Who is the sporting customer?
An early sticking point for customer centric sport is often agreeing who the customer actually is. Departments have different “customers” for their work and staff want to provide them with good “customer service”. External partners may directly provide revenue, or at least have the direct relationship with participants. This all leads to a broad and confusing definition of the customer, and hence too many competing priorities.
“If there’s one reason we have done better than of our peers in the Internet space over the last six years, it is because we have focused like a laser on customer experience” Jeff Bezos, CEO Amazon
Nike has a mission “To bring inspiration and innovation to every athlete* in the world.” As a result, everything from their marketing to their product design is laser focused on the end athlete rather than its various partners or stakeholders.
Similarly, Amazon’s mission is to be Earth’s most customer centric company; to build a place where people can come to find and discover anything they might want to buy online. While they have many important stakeholders and B2B partners, many of whom provide Amazon with direct revenue, they are very clear who their “customer” is.
So who is the sporting customer? To get the ball rolling, I believe the ultimate customer is the person actually engaging with the activities as a participant, coach, official or volunteer. So a simple definition of customer-centric sport becomes: offering anyone engaging in sport and physical activity a great experience that is based on their needs.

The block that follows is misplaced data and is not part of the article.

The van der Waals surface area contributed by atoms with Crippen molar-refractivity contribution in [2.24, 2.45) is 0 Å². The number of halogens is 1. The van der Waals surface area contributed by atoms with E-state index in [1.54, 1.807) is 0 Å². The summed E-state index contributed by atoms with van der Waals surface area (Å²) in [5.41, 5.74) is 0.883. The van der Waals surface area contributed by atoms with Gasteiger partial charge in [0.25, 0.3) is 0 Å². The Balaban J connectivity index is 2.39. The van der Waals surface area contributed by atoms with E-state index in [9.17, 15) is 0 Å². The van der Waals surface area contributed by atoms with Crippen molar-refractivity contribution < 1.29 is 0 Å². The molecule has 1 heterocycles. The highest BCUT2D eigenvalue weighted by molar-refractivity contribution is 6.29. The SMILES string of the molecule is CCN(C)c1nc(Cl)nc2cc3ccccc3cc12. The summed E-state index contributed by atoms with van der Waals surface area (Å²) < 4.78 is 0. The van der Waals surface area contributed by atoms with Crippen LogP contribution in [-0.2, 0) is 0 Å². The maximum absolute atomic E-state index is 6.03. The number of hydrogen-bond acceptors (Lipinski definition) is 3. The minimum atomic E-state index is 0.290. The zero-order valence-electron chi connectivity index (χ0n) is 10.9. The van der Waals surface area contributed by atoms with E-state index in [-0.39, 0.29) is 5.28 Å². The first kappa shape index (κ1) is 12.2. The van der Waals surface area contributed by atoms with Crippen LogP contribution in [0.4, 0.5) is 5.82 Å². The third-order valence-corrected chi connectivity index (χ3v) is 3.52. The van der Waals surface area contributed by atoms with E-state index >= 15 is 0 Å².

3 steps to becoming a customer centricity champion
Building on this definition, here are 3 suggested actions to strengthen your ability to champion customer-centricity.
1. Agree who your customer really is
It’s vital that you make the tough choices about who the target customer is. Trying to please all potential customers equally, will consume a lot of energy and still leave many ‘customers’ with an average (at best) experience.
2. Build a strong conviction by creating role models
Customer-centricity is a passion that runs through a whole organisation, driving every decision. This means that leaders must role model this commitment to making decisions based on how they impact the customer experience. This role modelling must be supported by a mission/vision/values/priorities that focus the organisation on it’s target customers.
3. Review how decisions are currently being made
Organisations can’t be a bit customer-centric. ’Centricity’ implies there is a consistent way of making decisions, one that makes decisions predictable. Look back over recent management decisions and discuss whether they were centred on the experience of customers, members, competition structures, rules, stakeholders, programmes etc. Where does your organisation seem to be currently centred?